NEW YORK (MainStreet) — The rise in the popularity of exchange-traded funds (ETFs) is occurring, because investors are drawn to their lower fees, liquidity and ease of diversification.

Although ETFs have been around since 1993, their attractiveness has soared in the past few years as more 401(k) and IRA plans are offering them as an option. A decade ago, the total amount of funds in ETFs totaled $200 billion and investors could only chose from a few dozen options, said Wayne Connors, a managing partner of Retirement Investor, a Glastonbury, Conn. company where investors build their own IRA portfolios.

ETFs are an “advantageous way” to invest for retirement, he says, since the fees are much lower than traditional mutual funds and trade like a stock by tracking an index, such as a commodity or a group of assets. Assets in ETFs now exceed $2.0 trillion, and there are over 1,600 ETFs for investors to choose from.

One advantage of ETFs is that you buy a number of shares on an exchange and receive an intra-day market price, which takes place at the moment you place your order, said Jim Rowley, a senior investment analyst in the Vanguard Investment Strategy Group in a blog post. Mutual funds don’t give investors this option and the price you pay for is the net asset value at the end of the day.

Here are some tips on how to purchase them as a way to diversify your portfolio.

Purchasing ETFs Can Take Place Any Time Market Is Open

You can purchase ETFs anytime during the stock market is open, and since they trade on major stock exchanges, their prices will also fluctuate just like a stock. Think of ETFs as “basically a better form of a mutual fund since they are more liquid and tax efficient,” said Sara Rajo-Miller, a wealth manager of Miracle Mile Advisors, a Los Angeles-based investment firm.

Most mutual funds also have a minimum investment amount of $3,000, whereas you can buy as little as one share of an ETF.

Avoid Trading Them Too Often

Investors should view ETFs like mutual funds and avoid trading them too often. “We use ETFs to build diversified portfolios and often hold them over extended periods of time rather than day trading them,” Rajo-Miller said.

While some companies allow you to trade them for free, others charge a fee, which can easily add up over time.

“Just because you can trade ETFs frequently, doesn’t mean you must trade them frequently,” Rowley said. “ETFs can be used to build low-cost, broadly diversified portfolios—even for strategic, long-term investors.”

Know the Fair Value of the ETF

When you are ready to purchase an ETF, you will see the bid price and an ask price. The bid price is the highest price a potential buyer is willing to pay for the ETF or any security. The ask price is the lowest price a potential seller is willing to agree to or what you could buy it for.

One way to gauge the value of the ETF is to look at the difference between the bid price and ask price, which is known as the bid/ask spread. This can be found on Google or Yahoo Finance, said Matthew Tuttle, CEO of Tuttle Tactical Management in Stamford, Conn.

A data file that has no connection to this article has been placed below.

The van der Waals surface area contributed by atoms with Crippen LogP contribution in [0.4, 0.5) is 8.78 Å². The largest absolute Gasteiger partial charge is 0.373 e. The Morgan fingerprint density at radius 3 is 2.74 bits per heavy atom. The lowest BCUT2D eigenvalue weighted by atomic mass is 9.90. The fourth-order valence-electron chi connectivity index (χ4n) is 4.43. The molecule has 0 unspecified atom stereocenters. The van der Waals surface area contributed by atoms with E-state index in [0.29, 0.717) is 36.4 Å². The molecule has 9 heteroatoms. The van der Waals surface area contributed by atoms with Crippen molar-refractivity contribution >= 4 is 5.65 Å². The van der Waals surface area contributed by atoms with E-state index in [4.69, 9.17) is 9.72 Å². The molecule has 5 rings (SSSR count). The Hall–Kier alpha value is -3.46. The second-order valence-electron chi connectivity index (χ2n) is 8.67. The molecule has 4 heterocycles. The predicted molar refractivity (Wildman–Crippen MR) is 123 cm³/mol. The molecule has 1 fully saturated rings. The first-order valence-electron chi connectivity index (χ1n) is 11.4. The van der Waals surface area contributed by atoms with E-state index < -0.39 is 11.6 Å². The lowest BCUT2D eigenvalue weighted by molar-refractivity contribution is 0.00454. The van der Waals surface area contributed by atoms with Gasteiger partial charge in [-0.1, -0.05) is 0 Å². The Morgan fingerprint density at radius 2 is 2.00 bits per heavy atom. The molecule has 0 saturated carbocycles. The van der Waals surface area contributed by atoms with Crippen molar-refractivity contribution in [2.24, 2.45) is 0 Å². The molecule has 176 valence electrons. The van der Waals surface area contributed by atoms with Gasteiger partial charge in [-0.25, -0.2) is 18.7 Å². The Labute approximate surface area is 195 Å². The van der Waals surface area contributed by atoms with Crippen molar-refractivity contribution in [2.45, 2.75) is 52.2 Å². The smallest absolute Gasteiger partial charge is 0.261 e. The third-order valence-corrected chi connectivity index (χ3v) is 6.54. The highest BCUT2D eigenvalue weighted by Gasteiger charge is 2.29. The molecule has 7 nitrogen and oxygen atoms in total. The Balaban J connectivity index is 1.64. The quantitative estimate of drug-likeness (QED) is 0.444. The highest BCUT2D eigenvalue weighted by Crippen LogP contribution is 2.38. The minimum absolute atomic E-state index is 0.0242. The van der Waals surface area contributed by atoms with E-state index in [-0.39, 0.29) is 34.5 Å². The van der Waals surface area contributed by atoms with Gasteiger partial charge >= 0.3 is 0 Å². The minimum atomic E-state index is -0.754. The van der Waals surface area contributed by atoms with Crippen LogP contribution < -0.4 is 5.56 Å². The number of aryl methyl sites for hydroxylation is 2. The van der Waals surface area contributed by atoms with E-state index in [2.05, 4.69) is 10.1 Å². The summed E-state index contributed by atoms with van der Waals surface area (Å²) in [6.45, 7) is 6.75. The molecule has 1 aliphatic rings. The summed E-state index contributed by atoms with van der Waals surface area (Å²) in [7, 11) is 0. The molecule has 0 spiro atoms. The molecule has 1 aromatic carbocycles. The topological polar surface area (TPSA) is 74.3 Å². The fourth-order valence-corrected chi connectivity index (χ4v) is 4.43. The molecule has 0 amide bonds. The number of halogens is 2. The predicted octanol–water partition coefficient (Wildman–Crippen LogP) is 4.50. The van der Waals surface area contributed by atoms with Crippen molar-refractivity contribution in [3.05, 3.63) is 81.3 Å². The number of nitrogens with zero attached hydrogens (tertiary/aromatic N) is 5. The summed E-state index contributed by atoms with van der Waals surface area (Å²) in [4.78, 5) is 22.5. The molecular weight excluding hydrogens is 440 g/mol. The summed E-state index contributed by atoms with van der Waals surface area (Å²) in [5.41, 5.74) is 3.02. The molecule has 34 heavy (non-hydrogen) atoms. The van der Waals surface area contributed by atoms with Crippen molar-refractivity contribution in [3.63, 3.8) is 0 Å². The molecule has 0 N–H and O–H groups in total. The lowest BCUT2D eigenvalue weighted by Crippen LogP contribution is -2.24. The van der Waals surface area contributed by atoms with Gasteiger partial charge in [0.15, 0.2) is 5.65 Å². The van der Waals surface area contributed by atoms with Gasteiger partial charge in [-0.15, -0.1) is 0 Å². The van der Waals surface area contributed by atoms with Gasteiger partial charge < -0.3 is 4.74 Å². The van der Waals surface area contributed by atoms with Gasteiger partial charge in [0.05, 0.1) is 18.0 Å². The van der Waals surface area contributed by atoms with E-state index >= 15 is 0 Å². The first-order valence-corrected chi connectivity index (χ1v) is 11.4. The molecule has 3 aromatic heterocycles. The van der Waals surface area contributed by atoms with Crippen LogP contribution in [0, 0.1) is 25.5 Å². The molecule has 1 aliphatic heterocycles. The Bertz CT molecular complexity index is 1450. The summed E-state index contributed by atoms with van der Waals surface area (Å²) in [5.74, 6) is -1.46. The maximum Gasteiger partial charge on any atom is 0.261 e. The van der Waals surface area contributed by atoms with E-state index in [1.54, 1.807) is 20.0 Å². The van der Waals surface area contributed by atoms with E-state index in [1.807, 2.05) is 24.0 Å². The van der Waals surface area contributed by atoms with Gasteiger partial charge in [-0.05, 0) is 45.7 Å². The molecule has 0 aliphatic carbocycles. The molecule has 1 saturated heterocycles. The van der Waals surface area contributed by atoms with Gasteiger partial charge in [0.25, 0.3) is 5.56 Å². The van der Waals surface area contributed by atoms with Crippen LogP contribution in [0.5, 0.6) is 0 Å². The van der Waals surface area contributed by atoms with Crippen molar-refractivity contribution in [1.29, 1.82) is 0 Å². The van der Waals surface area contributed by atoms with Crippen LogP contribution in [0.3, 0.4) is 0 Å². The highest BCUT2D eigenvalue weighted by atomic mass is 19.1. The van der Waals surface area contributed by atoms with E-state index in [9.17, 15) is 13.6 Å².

“If the spread is pretty tight, or no more than $0.06 or so, you can put a limit to sell at the bid or to buy at the ask,” he said. “If the spread is wide, then you would place your order in between. If you have a large order, you want to call your brokerage firm's block trading desk and they can walk you through it.”

When To Purchase or Trade an ETF

Try to avoid trading during the first and last 15 minutes of the trading day, Tuttle recommends. “During the open, it takes market makers a bit to figure out the prices of all the underlying securities in an ETF, so during that time the bid/ask spreads are likely to be wider,” he said. “At the end of the day you can see a lot of order imbalances that can also impact spreads.”

Market Orders

Markets orders are ones that occur if you purchase shares of an ETF when the market is open.

“The prices of ETFs fluctuate, so there is never an exact right price to buy them and it all depends on their valuation metrics,” said Rajo-Miller said.

As soon as you place an order, you will likely receive the current price. It can be tricky if the market is having a volatile day.

“Market orders put you at the mercy of the market and you are better off placing limit orders,” Tuttle said.

Limit Orders

A limit order means the purchase of the shares of the ETF only occur if the price of the ETF drops to the one you are seeking. If your limit order is $92 and it trades for $94 that day, then your order will not have executed. If you are unsure of what price to seek, ask your financial advisor.

Limit orders can be an effective way for investors to protect themselves from sudden, drastic price movements that can occur in the market. "Prices can swing very suddenly and sharply momentarily," Connors said.

Buying shares of an ETF at the current market price, known as the ask price is the best option for long-term investors. If you wait for the price to drop a few dollars, the purchase may never get executed. 

"ETFs should be viewed as an easy way to buy an index fund," he said. "If you buy one share of an ETF, you're owing thousands of companies."

Some financial advisors recommend that investors shy away from them. Limit orders may be appropriate for certain types of ETFs, but "we generally do not use them," said Rajo-Miller said.

--Written by Ellen Chang for MainStreet